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Part 2: Households Renown for being amongst the hottest and driest places on earth, California’s Death Valley is also famous for periodically bursting into life with a “super bloom”. This explosion of golden wildflowers relies on exactly right combination of heavy rains followed by warm temperatures and lighter rain showers. In an area that is as inhospitable as Death Valley, this blend of conditions is not a common occurrence. The super bloom takes place once a decade. Just as it is with the super bloom, household growth in any area depends on the presence of the right combination of factors: in this case relating to demographic, housing and economic considerations. Fortunately, the conditions for household growth do not just occur once a decade although the decennial census does provide an opportunity to review the scale of change that has occurred and inform projections of future trends.This blog – the second in our series on the initial release of 2022 census data – considers the changing household trends in Wales and seeks to understand the implications of this for future housing need.   A greater number of smaller households Between 2011 and 2021, the number of households in Wales grew by 3.4% from 1.3 million to 1.35 million. This shows that actual household growth has slowed substantially from the 7.7% increase experienced between 2001 and 2011. It also equates to approximately half the level of household growth that has been experienced in England since the last census. A comparison with population growth, however, shows that there has been a disproportionately high level of household formation in Wales. This is an important but unsurprising trend which replicates that seen between 2001 and 2011 (albeit at a lower level) and underlines the extent to which new households are forming from within the existing population as well as resulting from population growth. Table 1 Relative population and household change in Wales Source: Lichfields analysis of Census results The implication of the rates of population and household growth is that Wales has seen a 1.9% decline in average household size over the past decade to 2.35 in 2021. This contrasts to the situation in England where average household size increased 0.3% to 2.41 in 2021 (compared with 2.4 in 2011). This decline in household size reflects a continuation of long-term trends in response to a range of social trends. It underlines the continued need for housing to attract and retain working age population but it is important that falling average household size is not conflated with the need for smaller dwellings. The provision of a range of housing types and sizes is essential to tackling the reduction in the number of working age and younger people – a significant challenge in Wales that was discussed in our previous blog post.     Regional Disparity Breaking down household change across local authorities reveals a more nuanced picture. Despite experiencing the highest population growth (accounting for 95% of the total population growth for Wales between 2011 and 2021) and being the only four counties not to suffer a decline in working age populations, Cardiff, Bridgend, Newport, and the Vale of Glamorgan only accounted for 40% of the total household growth in Wales – although three of these authorities (Bridgend, Newport, and the Vale of Glamorgan) were amongst the top five in terms of the level of household growth since the last census (along with Monmouthshire and Merthyr Tydfil). Despite experiencing the second highest population increase in the country (4.7%), the number of households in Cardiff increased by just 3.3%. This shows that despite strong economic prospects in these four authority areas and their attractiveness for younger people, household formation is falling behind and cannot keep up with population growth. Reasons for this include a failure to deliver sufficient new homes, the relative (un)affordability of housing in these areas, and the potential (un)suitability of the housing stock for newly forming households. These issues were particularly pronounced in Cardiff and Newport which were the only local authorities in Wales to experience an increase in average household size since the last census. Figure 1 Household change between 2011 and 2021 by local authority Source: Lichfields analysis of Census results Three counties experienced negative household change: Gwynedd (-2.6%), Ceredigion (-2.1%) and Blaenau Gwent (-0.4%). This reflects the trend of these being the only authority areas to experience population decline since the last census.When looking at the change in household sizes by authority, there are significant differences across the country. As set out above, there were only two local authorities – Cardiff and Newport – which experienced an increase in average household size (both by 1.3%). The previous blog noted that these were the two areas that experienced the biggest rate of population growth. This suggests that existing households have absorbed more of the influx of people, rather than population growth facilitating new household formation. By contrast, all other local authorities experienced a reduction in household sizes. The biggest decrease was in Merthyr Tydfil (6%) where there was a 0% change in population, with significant reductions also in Monmouthshire, Caerphilly, Ceredigion and Pembrokeshire. The population of Monmouthshire and Pembrokeshire increased slightly since the previous census but each of the other areas with the most significant level of decline in their average household size also experienced a loss of population since 2011. All of these authorities experienced a decline in young people and working age population and a significant increase in the number of people over the age of 65. These population trends help to explain the household patterns that have occurred as younger people tend to live in larger households (either in shared homes or families) than those of retirement age who typically live in couples or alone. Figure 2 Household size between 2011 and 2021 by local authority Source: Lichfields analysis of Census results     Implications It is instructive to consider how these trends relate to housing delivery in Wales. When comparing average housing delivery against Local Development Plan requirements, a clear pattern of under-provision emerges. Only one Welsh authority exceeded its housing target and the national average for Wales was less than 50%, as ten local authorities delivered less than half of their identified requirements. These levels of delivery are likely to have had direct implications on the population and household trends that have been seen since 2011. Under-delivery of housing can have consequences in terms of the demographic profile of an area, as well as its social and economic wellbeing.Whilst some may see census results in respect of limited rates of household growth as justification for less housing, the wider social trends and reflection in population demographics discussed in this blog series convey a different story. Boosting population growth and retaining younger age groups through the supply of housing will support a larger workforce and will inevitably offer social and economic benefits to Wales and individual local authorities. To do so there needs to support for a future step-change in housing delivery.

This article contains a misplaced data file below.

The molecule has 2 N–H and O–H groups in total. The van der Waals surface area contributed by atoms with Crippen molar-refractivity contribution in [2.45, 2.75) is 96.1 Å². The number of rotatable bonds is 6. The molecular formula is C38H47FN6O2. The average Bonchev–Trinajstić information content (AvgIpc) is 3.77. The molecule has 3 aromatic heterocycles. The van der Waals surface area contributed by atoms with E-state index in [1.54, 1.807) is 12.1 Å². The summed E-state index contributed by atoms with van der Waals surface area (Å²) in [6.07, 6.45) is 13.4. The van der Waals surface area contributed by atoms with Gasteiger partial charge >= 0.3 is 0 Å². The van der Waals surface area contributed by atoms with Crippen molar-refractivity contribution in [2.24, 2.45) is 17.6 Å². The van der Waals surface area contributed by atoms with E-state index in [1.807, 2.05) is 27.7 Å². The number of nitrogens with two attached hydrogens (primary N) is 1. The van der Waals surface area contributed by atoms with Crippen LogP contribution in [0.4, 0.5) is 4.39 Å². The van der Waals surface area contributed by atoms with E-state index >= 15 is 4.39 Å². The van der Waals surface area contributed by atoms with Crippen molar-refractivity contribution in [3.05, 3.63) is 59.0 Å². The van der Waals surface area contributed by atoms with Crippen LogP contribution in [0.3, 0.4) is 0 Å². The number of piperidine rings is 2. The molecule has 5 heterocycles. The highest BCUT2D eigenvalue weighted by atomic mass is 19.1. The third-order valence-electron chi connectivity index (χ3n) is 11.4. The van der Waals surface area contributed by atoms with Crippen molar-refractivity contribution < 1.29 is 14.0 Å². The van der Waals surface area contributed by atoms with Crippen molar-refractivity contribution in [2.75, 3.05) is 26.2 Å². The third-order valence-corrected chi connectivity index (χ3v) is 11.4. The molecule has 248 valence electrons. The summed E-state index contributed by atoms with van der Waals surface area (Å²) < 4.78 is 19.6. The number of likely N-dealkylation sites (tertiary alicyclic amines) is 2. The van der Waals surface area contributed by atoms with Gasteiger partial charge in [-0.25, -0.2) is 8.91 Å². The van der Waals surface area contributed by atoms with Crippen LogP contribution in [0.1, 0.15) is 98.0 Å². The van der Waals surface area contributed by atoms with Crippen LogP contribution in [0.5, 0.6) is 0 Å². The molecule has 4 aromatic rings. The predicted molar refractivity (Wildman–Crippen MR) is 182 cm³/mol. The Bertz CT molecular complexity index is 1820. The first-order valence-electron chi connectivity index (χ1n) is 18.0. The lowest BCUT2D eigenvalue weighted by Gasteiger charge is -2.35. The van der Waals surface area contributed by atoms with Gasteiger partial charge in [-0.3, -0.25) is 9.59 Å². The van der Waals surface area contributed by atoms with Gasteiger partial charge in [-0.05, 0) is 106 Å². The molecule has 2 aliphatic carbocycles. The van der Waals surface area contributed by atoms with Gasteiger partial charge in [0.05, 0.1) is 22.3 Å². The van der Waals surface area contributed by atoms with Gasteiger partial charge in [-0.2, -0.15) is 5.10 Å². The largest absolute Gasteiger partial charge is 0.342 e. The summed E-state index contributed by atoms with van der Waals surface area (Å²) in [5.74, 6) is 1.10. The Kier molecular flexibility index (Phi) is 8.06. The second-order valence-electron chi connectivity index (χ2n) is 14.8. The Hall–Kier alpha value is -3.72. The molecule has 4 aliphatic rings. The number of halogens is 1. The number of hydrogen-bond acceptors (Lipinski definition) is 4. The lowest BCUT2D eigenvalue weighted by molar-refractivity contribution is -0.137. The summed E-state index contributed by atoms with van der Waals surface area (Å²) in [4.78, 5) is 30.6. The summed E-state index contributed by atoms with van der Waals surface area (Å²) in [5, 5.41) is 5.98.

Part 1: population Once a decade the population of the painted lady butterfly increases across the UK as a result of a combination of weather conditions and food sources providing ideal conditions for the species to thrive. It is not likely that the number of butterflies is assessed with as much rigour as the number of people through the decennial census and unlike the butterfly population which swiftly falls back to its previous size, the recently published initial tranche of census data shows that the population of England and Wales has continued to grow over the past ten years to an all-time high of 59.6 million. The figures for England were assessed in a recent insight focus. This blog – which is the first in a series considering what the newly released data means for Wales – considers the extent to which the population results for Wales buck the national trend and the challenges that this creates for policy makers. We will consider the household results in a follow-up piece. A slowly increasing but rapidly ageing population Between 2011 and 2021, the population of Wales increased by just 1.4% to 3.1 million. This compares to an increase of 6.6% in England and is a quarter of the relative increase experienced in Wales between 2001 and 2011 (5.5%). This growth was entirely driven by older people, with a 17.6% increase in the number of people over the age of 65 and a reduction in the number of young people aged 19 and under (-4.0%) and a working age people (-1.5% aged 20-64). Whilst there was a higher rate of increase in the over 65 population in England, the younger age cohorts in England also increased in size. Figure 1 Demographic composition of population change between 2011 and 2021 Source: Lichfields analysis of Census results The rate at which the population ages has significant implications on a wide range of factors including social care, housing need and the strength of the local economy. The old age dependency ratio indicates the number of people of working age in a given population that are available to support the older population (over 65). A higher ratio indicates that there will be a greater need to support older persons who may be economically dependent. A review of the census data shows that Wales has a higher, and more rapidly increasing dependency ratio than England with almost four people over 65 for every ten people of working age. In addition, Wales has experienced a decline in the under 19 population (-4.0%) compared to a slight increase in England (+2.7%). The implication of this is that the situation in respect of a shrinking working population will become even more severe in Wales than in England where there is an increase in young people ready to enter the workplace in the future. Table 1 Changing old age dependency ratio in England and Wales Source: Lichfields analysis of Census results A regional perspective Analysis of the census results shows that 95% of the total population growth of Wales has been concentrated in just four local authority areas – Cardiff, Bridgend, Newport and the Vale of Glamorgan. These areas are all located along the M4 corridor and within the Cardiff Capital Region area of South East Wales. They are amongst the most prosperous parts of Wales and their economic strength will have been important in attracting and retaining working age people. This is reflected in a review of the demographic profile of the population change. These were the only four authorities in Wales not to experience a decline in the working age population, with Newport experiencing a 10.9% increase in the number of people between the age of 20 and 64. Together with below-average rates of increase in the over 65 population, the implication of this is that the data indicates Cardiff and Newport as having the lowest old age dependency ratio in Wales (23.7% and 29.0% respectively). This puts both authorities in good stead to continue to drive the Welsh economy. At the other end of the spectrum, a loss of population has occurred in seven local authorities, with Ceredigion experiencing a 5.8% reduction. The authorities with a shrinking population include: Rural areas in mid and north Wales (Ceredigion, Conwy, Gwynedd and Anglesey);  Valley authorities (Blaenau Gwent and Caerphilly – both of which are within the Cardiff Capital Region); and,  Wales’ second largest city of Swansea. All of these authorities experienced a significant reduction in young and working age population although, interestingly, the old age dependency ratio was below average in three of these authorities (the more urbanised areas of Blaenau Gwent, Caerphilly and Swansea). Anglesey and Conwy both have dependency ratios of more than 50% albeit that they lag behind the highest ratio of 52.6% in Powys. Figure 2 Population change between 2011 and 2021 by local authority Source: Lichfields analysis of Census results Implications These results matter. They will influence a wide variety of policy areas from the economy to social care and education. They influence the planning and economic development arenas as well. The results summarised above highlight the reality of a much more rapidly ageing population and a loss of (current and future) working age population. But they also highlight a divergence in trends across Wales. When assessed against a number of metrics, the Welsh economy lags behind that of England with GVA across Wales equating to 73% of the UK average. Even in the most prosperous area, Cardiff and the Vale of Glamorgan, the GVA only equates to 97.5% of the UK average. By contrast, GVA in the weakest economic areas (Angelsey and the Gwent Valleys) equates to just half the national average. The Cardiff Capital Region is playing an important role in driving forward the economy in this part of the country but even within the ten local authorities that it covers, the census data points towards clear differences in levels of population growth, demographic profile and economic strength: Table 2 Overview of authorities within the Cardiff Capital Region Source: Lichfields analysis The data contained within this initial census release highlights a set of clear challenges. These exist across Wales, including in the successful CCR area, but most particularly in those areas that are seeing a declining population. Going forward, it will be important to work to stimulate the economy and encouraging more people of working age to move into – and remain – in the area will be critical to this. Such an outcome will depend on attracting a range of jobs in a variety of different economic sectors and delivering an adequate level of new housing in order to accommodate the growing workforce. Further census results will be published in the coming months. They will allow us to delve even more deeply into these issues. And unlike the decennial increase in the painted lady butterfly population, the implication of this data will be very long lasting. In the next blog in this series, we will discuss what the census results tell us about the need for housing in Wales and consider how the data might be used to respond to the requirement for new developments to demonstrate nutrient neutrality.